Living day-to-day with ADHD and experience of the CoCA clinical trial

Below is a recent interview from a patient who took part in the PROUD study in London  I would like to thank him for taking the time to answer my questions, his articulate descriptions provide a fascinating insight into what it is like to live with ADHD on a daily basis and his reflections on the PROUD clinical trial, provide us, as researchers, a valuable insight into what it is like to participate from the perspective of a patient.

  1. What is it like to live with ADHD?

Please describe your main symptoms. Have your symptoms changed since childhood vs. adulthood?

I find myself easily distracted. It is very difficult for me to carry out long tasks that require a lot of attention or very tedious tasks. I have racing thoughts going through my head 24/7 and it is very difficult for me to shut them off and focus on what I am doing. I also find myself experiencing mood swings very often. I have multiple highs and lows throughout the day and it is very difficult for me to maintain a stable mood. Also, when I read it is very difficult for me to retain the information and remember what I have just read. I also have trouble trying to organize my thoughts and speak in fluent sentences because my mind is thinking about so many things and I just want to get all of them out.

I would say my symptoms have gotten worse as I transition into adulthood, but it could be because I am more aware of what is going on and the science behind it. I always had anxiety when I was a kid but never really depression. I notice that as I get older I find I get down into slumps and feel really unmotivated. That is the main difference from my childhood and adulthood experiences.

When were you diagnosed with ADHD? By whom? How did you feel about getting the diagnosis?

I was diagnosed when I was roughly 12 years old. I went to see a Doctor to get tested because my reading comprehension was very low and my test taking ability was terrible as well. They discovered that I had ADHD as well as Performance Anxiety.

As a kid, you never want to be told that there is something wrong with you, but it was good to know why I was having the thoughts I had and what exactly was going on. This led me to do extensive research on these mental illnesses and get a better understanding of what was going on and how to better handle my symptoms.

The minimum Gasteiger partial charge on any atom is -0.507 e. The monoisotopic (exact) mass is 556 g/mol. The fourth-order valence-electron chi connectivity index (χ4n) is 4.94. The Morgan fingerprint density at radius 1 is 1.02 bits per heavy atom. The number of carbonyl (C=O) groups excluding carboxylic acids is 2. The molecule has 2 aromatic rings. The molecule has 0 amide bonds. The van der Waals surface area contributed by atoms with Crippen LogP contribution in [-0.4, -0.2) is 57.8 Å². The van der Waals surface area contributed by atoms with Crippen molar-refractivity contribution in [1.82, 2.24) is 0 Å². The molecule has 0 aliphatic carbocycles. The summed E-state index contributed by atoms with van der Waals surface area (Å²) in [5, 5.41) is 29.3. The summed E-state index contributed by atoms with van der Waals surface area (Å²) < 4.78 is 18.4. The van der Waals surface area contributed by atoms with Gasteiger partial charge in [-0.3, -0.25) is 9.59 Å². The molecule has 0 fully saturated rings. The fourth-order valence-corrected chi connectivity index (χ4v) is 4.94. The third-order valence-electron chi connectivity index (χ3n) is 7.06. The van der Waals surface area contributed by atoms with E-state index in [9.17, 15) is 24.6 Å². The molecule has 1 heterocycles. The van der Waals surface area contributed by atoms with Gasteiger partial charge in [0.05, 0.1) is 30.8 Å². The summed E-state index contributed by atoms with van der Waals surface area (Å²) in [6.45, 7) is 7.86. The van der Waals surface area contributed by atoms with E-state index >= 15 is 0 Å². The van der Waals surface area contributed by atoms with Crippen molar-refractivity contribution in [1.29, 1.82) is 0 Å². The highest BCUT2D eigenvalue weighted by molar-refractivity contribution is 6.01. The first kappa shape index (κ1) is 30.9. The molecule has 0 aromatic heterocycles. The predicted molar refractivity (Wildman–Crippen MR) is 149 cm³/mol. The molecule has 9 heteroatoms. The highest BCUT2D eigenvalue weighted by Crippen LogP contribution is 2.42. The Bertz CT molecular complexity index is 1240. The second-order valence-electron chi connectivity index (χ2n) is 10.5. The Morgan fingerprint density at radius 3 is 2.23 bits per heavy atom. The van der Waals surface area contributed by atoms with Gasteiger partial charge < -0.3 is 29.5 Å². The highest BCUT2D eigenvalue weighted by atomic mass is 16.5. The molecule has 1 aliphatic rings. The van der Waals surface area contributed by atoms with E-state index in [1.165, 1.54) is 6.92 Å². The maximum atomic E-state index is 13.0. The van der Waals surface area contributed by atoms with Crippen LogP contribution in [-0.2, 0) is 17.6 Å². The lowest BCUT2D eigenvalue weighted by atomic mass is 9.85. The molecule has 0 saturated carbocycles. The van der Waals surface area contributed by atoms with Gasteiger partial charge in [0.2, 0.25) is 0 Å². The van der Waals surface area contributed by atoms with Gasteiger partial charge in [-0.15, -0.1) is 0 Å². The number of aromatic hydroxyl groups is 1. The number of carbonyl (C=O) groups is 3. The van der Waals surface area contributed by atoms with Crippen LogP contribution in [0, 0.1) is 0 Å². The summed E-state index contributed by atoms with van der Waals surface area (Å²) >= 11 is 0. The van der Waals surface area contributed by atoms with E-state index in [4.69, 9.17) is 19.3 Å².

How have you been treated (medication/ psychotherapy)? What are the effects?

I was treated for my anxiety with Anti-depressants as a kid but came off of them due to them making me emotionally numb. I was never treated for my ADHD as a kid because the doctors thought that Anxiety was the main culprit of my problems, but I have actually discovered that ADHD is the main issue.

I did have a psychiatrist for a while as a kid, but I can’t remember much from the sessions and I don’t think they were very helpful. I did do CBT towards the end of 2017 and that did prove to be quite helpful. I just recently decided to get treated for my ADHD with medication just after I finished the Trial at Kings College because I felt that my symptoms were really beginning to affect my life. So I am currently on 40 mg Elvanse and I am on the waiting list for CBT to try and give psychotherapy another shot.

How does ADHD influence your life? (Work, friends/partnership, hobbies etc.)

I am an Actor, so remembering lines and understanding things thoroughly is absolutely crucial! My ADHD comes in the way a bit because sometimes I zone out and don’t completely listen to instructions or other actors. Also, reading scripts can be a bit difficult in trying to retain the information and focus on what I am reading.

I find that it hinders my relationships because I am a bit all over the place sometimes and do not give my friends or family the time or attention they deserve. I have also found that my ADHD causes regular mood swings so sometimes I am feeling depressed and do not feel like doing anything. This affects my work and relationships as well as my hobbies.

Do your friends/ colleagues know about your illness?